MT. VERNON, NY — The driver of the MTA bus that crashed through an overpass in the Bronx and dangled above the Cross Bronx Expressway is speaking out.
“I just want to say my sincerity goes out to all the passengers on the bus," said driver Everton Beccan at a press conference held outside his Mt. Vernon home in Westchester. "And I am just thankful no one lost their life."
What You Need To Know
- Bus driver Everton Beccan implies crash was not his fault
- Dispute over whether Beccan refused an MTA-mandated post-incident drug test administered by MTA
- Crash injured several people
- Beccan says he suffered an injury to his jaw, cut his eye, and experienced neck and back pain
Beccan, who is 55 years old, is not quite sure if or when the MTA will ever allow him to drive a bus again, after he was behind the wheel of a horrific crash late Thursday night. It left the front of his Bx35 bus dangling off an overpass in Morris Heights.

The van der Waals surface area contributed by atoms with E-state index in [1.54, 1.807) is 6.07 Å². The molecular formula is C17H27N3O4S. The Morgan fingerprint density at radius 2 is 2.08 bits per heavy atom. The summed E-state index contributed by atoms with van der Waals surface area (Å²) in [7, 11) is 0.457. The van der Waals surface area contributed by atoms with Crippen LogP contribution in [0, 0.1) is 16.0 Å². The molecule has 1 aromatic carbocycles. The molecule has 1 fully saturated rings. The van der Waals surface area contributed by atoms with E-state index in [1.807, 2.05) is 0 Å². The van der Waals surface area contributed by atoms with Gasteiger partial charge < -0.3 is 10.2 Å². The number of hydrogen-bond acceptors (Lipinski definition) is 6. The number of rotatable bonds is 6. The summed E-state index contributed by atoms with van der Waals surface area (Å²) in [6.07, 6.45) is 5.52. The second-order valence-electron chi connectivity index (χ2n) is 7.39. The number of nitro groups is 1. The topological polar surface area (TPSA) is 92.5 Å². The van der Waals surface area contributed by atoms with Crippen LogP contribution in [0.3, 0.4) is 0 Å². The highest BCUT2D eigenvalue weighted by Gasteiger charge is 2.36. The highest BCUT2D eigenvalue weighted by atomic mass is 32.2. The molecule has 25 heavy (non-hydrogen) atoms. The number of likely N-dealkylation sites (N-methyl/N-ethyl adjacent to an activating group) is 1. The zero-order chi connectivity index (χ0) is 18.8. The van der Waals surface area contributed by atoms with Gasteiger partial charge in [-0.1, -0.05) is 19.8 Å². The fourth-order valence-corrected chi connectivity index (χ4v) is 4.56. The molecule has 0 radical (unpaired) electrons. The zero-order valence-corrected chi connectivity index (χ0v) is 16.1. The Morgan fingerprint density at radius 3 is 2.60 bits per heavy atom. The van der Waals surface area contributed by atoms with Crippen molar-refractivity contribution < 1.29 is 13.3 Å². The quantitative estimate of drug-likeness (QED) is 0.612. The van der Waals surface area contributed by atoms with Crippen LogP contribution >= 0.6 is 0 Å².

Yet as the MTA investigation continues, Beccan, who says he injured his jaw, cut his eye, and suffered neck and back pain, implied the crash was not his fault.
“The bus took off, and it was going down a grade,” Beccan said. “If you operate, you know, you slow down, you see it make a turn, but the bus took off on its own!”
The MTA says Beccan is now under pre-disciplinary suspension without pay after their preliminary investigation found that his bus was going at a speed 17 to 26 miles per hour when trying to make a turn onto the ramp. That’s more than 5 times faster than the MTA allows for articulated buses that are making turns.
“Thank God I had my seatbelt on, yes!” said Beccan.
After arriving at the hospital, Beccan says he took a drug and alcohol test, but it wasn’t a test that was administered by the MTA.
“Only three persons came in to see me...a police officer, a dispatcher and a union rep,” said Beccan.
However, transit officials say when an MTA technician tried to collect a sample multiple times during the overnight hours Friday, Beccan repeatedly refused to agree to a post-incident drug test that issued by and required by the MTA.
But Beccan says that isn’t true, and he has no recollection of the agency asking him to take a test.
“There is no reason for me to refuse a drug test,” Beccan said.
The MTA tells us Beccan has worked for them for the past 11 years. The agency says prior to Thursday, he had a clean record. The investigation is ongoing.